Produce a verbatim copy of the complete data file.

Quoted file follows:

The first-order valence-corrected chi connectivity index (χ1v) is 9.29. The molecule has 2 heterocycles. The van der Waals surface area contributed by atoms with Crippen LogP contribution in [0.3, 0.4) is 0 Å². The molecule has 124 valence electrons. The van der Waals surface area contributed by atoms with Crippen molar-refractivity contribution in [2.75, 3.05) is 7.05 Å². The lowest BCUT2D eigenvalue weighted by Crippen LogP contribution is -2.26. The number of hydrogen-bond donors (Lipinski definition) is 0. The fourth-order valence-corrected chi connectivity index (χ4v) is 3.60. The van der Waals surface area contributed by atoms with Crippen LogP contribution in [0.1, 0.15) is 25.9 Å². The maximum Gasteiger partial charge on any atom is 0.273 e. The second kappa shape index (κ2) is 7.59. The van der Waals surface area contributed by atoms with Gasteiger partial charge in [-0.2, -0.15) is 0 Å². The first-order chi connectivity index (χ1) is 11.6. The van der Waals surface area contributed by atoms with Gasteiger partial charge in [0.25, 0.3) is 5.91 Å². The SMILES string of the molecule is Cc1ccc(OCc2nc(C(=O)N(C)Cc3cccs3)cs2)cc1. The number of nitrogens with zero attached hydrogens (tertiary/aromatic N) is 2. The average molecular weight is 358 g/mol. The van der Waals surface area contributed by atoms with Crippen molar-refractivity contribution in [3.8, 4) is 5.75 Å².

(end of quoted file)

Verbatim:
The first-order valence-corrected chi connectivity index (χ1v) is 9.29. The molecule has 2 heterocycles. The van der Waals surface area contributed by atoms with Crippen LogP contribution in [0.3, 0.4) is 0 Å². The molecule has 124 valence electrons. The van der Waals surface area contributed by atoms with Crippen molar-refractivity contribution in [2.75, 3.05) is 7.05 Å². The lowest BCUT2D eigenvalue weighted by Crippen LogP contribution is -2.26. The number of hydrogen-bond donors (Lipinski definition) is 0. The fourth-order valence-corrected chi connectivity index (χ4v) is 3.60. The van der Waals surface area contributed by atoms with Crippen LogP contribution in [0.1, 0.15) is 25.9 Å². The maximum Gasteiger partial charge on any atom is 0.273 e. The second kappa shape index (κ2) is 7.59. The van der Waals surface area contributed by atoms with Gasteiger partial charge in [-0.2, -0.15) is 0 Å². The first-order chi connectivity index (χ1) is 11.6. The van der Waals surface area contributed by atoms with Gasteiger partial charge in [0.25, 0.3) is 5.91 Å². The SMILES string of the molecule is Cc1ccc(OCc2nc(C(=O)N(C)Cc3cccs3)cs2)cc1. The number of nitrogens with zero attached hydrogens (tertiary/aromatic N) is 2. The average molecular weight is 358 g/mol. The van der Waals surface area contributed by atoms with Crippen molar-refractivity contribution in [3.8, 4) is 5.75 Å².